Ask the Vet: Making a vet trip a good feline experience

cat carrier

A cat carrier should be just large enough for your cat to walk in, turn around and lay down. If it is too big, the cat will slide all around and feel less secure.

Q: I just rescued a kitten from my friend’s neighbor. He was born a couple of months ago and he is cute. This is my first cat. I have heard funny and scary stories about the dangers of getting a cat to the vet and how hard it can be. I want to do this right and make him a well-adjusted kitten. What are your thoughts on the best way to get a kitten to the vet?

A: “Very carefully,” as my father used to say to me many years ago. He was right, of course, but there is a little more to it these days. With a little planning and practice, you two will be cruising around happily together.

Cats are unique animals. They are not small dogs. They learn from their experiences, so it is so important that all aspects of that first visit, starting with your carrier at home, be positive.

Picking a carrier

His carrier should be sturdy, with several ways to get him in and out. Carriers that have openings on the top and in the front are nice.

Swinging doors are stronger than zippers on cloth, which cats may be able to claw or chew through. The carrier should be just large enough for your cat to walk in, turn around and lay down. If it is too big, he will slide all around and feel less secure.

Carrier conditioning

To get your cat used to the carrier, make it part of his normal environment. Keep it out for him with the door open. Place an article of clothing and some favorite toys in it. You can use it as a place to feed treats to your cat, so he associates the carrier with a reward.

After a time, he should be comfortable getting into and out of his carrier to rest, play and eat. There is even a feline pheromone called Feliway that you can periodically spray into the carrier to make him more comfortable.

Leaving the house

At some point prior to your first veterinary visit, start making road trips with your boy. Encourage him to go into his carrier with treats and petting, like you have been practicing. (A top door will let you pet and scratch him while he is in the carrier.)

Continue to calmly talk to him as you close the doors quietly and pick up the carrier. Give him some treats now to let him know all is well. Treat rewards need to be given within three seconds of the desired behavior for cats to associate the two and learn.

The car

When we are with someone who is driving poorly, we become back-seat drivers and talk more loudly to be heard. Cats will do the same thing if they are scared. They are known to meow a lot, and loudly.

So the first time you put him in the car, don’t drive anywhere. Start the engine, radio, heater, etc., and then talk to him and offer more treats for good behavior. The next time, do the same routine, but start the car and go around the block or some short distance. Always give treats and reward calm behavior.

Yours truly

Now it’s time to go to the vet. But for the first few times, call first and see what is going on in the waiting room, and say you would like to bring your cat in for a social visit. You can go into the waiting room and sit down with him in his carrier on your lap. Give treats as he sits calmly and observes the often crazy world of a veterinary waiting room.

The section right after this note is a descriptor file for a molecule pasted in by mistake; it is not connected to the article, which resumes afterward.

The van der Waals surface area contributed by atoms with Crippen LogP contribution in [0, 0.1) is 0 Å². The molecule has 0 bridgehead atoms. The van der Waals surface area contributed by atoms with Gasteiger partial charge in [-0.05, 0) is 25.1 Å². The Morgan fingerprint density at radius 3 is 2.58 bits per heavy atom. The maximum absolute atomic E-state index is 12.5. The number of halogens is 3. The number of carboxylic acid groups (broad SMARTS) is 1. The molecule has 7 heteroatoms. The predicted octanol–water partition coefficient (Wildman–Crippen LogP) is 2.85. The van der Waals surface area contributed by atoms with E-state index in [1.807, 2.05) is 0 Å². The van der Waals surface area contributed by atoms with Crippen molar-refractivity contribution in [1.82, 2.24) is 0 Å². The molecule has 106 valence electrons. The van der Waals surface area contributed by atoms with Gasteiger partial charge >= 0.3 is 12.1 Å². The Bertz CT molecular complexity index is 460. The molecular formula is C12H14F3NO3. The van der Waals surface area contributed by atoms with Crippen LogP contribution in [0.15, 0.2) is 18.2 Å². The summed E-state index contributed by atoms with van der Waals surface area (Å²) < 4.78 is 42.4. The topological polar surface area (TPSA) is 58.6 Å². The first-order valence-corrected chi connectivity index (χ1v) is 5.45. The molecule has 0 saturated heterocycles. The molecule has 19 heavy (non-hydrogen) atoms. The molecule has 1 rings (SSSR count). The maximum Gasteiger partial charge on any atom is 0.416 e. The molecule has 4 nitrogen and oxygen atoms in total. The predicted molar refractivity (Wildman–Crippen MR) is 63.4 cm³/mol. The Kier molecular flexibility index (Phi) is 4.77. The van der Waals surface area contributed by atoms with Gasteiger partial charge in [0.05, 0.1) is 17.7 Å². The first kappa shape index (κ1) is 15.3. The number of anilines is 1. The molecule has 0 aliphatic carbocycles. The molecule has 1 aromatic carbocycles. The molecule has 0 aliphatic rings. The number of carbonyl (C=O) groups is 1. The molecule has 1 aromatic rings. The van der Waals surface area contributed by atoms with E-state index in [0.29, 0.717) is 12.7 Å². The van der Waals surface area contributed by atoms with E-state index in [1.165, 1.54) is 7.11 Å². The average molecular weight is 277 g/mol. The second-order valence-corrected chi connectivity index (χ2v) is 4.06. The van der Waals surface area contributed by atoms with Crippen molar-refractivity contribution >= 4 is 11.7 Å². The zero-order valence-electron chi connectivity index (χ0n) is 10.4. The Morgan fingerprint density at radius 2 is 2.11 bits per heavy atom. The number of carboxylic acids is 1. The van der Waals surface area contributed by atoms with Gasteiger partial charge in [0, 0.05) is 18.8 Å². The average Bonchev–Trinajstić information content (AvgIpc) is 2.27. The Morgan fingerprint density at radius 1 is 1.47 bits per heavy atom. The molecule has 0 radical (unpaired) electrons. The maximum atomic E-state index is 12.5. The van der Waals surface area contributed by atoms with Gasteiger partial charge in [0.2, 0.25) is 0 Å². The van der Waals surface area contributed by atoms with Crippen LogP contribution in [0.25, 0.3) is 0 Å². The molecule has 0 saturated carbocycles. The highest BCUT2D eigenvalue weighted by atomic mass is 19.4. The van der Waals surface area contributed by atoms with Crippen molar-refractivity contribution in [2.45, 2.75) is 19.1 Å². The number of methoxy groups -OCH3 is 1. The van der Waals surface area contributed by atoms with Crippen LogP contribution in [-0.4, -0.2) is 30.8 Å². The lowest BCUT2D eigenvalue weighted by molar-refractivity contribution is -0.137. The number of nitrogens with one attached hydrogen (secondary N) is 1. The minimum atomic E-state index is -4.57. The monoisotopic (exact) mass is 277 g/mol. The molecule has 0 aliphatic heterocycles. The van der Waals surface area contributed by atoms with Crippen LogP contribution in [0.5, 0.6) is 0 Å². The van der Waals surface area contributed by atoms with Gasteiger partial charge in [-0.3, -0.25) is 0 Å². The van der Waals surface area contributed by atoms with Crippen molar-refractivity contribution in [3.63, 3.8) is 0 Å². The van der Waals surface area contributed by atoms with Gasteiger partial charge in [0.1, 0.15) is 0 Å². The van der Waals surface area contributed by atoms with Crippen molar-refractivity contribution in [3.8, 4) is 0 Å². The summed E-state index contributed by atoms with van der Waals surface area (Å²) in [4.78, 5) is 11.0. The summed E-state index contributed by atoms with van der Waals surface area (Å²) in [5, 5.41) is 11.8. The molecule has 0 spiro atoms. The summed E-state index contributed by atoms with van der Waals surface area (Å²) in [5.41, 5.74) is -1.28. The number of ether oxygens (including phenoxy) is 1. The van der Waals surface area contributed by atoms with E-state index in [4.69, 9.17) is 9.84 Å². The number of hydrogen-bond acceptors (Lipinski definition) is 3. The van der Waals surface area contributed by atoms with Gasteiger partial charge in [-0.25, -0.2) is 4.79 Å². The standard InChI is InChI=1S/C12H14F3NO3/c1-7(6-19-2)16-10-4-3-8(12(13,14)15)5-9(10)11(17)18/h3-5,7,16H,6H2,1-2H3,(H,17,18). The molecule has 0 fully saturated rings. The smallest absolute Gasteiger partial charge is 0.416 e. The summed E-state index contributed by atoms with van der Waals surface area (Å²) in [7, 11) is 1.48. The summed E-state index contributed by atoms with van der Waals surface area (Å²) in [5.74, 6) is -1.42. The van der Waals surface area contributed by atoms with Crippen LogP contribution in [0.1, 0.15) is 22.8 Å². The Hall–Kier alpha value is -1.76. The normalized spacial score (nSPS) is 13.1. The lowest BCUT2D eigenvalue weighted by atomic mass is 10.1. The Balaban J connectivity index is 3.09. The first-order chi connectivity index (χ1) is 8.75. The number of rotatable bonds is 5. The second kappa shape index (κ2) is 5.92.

Repeat this exercise until your cat comes to think it is a normal outing. Eventually, you can build up to seeing a tech and weighing him in a room if they have time. Continue to give treats and praise as you go.

When the day comes for your awesome veterinarian to finally get her paws on your kitten, share with her all the work you have done and the improvements he has made. Make sure your veterinarian is calm and gentle with him and takes her time as she looks at him. Have her give him treats and toys. I bet you, it will be fine.

Voila. You did it! You got him to the veterinarian, where he had already been multiple times, for his first visit and checkup. Are you tired? You should be. Nothing worthwhile or important is easy. But the payoff is a great experience today and years of great experiences with your cat and now your veterinarian too. Good luck.

Send questions for Dr. Allison Dascoli to “Ask the Vet,” Charleston Gazette-Mail, 1001 Virginia St. E., Charleston, WV 25301 or email them to askthevet@wvgazettemail.com. Comments or suggestions can be submitted the same way.

Funerals for Saturday, December 14, 2019

Akers, Trela - 1 p.m., Tyree Funeral Home, Mount Hope.

Cochran, Jacob - 3 p.m., Gatens-Harding Funeral Home, Poca.

Cosby-Matthews, Hattie - Noon, First Baptist Church of Charleston, Charleston.

DeMarino, Jane - 1 p.m., John H. Taylor Funeral Home, Spencer.

Gunther, Jewell - 1 p.m., Calvary Baptist Church, Chapmanville.

Hall, Betty - 1 p.m., St. Andrew United Methodist Church, St. Albans.

Holbrook, Linda - 1 p.m., St. Andrew Presbyterian Church, Pinch.

Johnson Jr., Delbert - 11 a.m., Allen Funeral Home, Hurricane.

King, Edna - Noon, St. Christopher Episcopal Church, Charleston.

Kiser, Kenneth - 6 p.m., Cunningham-Parker-Johnson Funeral Home, Charleston.

Lawrence, Mamie - 2 p.m., O’Dell Funeral Home, Montgomery.

McCutcheon, Alice - 1 p.m., Old Greenbrier Baptist Church, Alderson.

Mills, Melinda - 5 p.m., New Baptist Church, Huntington.

Rannenberg III, Thomas - 2 p.m., Keller Funeral Home, Dunbar.

Ray, Sandra - 1 p.m., Crooked Creek Church of Christ.

Roach, James - 1 p.m., First Baptist Church, Ravenswood.

Tyler, Gloria - Noon, Grace Bible Church, Charleston.

Ulbrich, Sandra - 11 a.m., Handley Funeral Home, Danville.

Williams, Laura - 2 p.m., Stockert-Paletti Funeral Home, Flatwoods.

Wood, Ruby - 11 a.m., Good Shepherd Mortuary, South Charleston.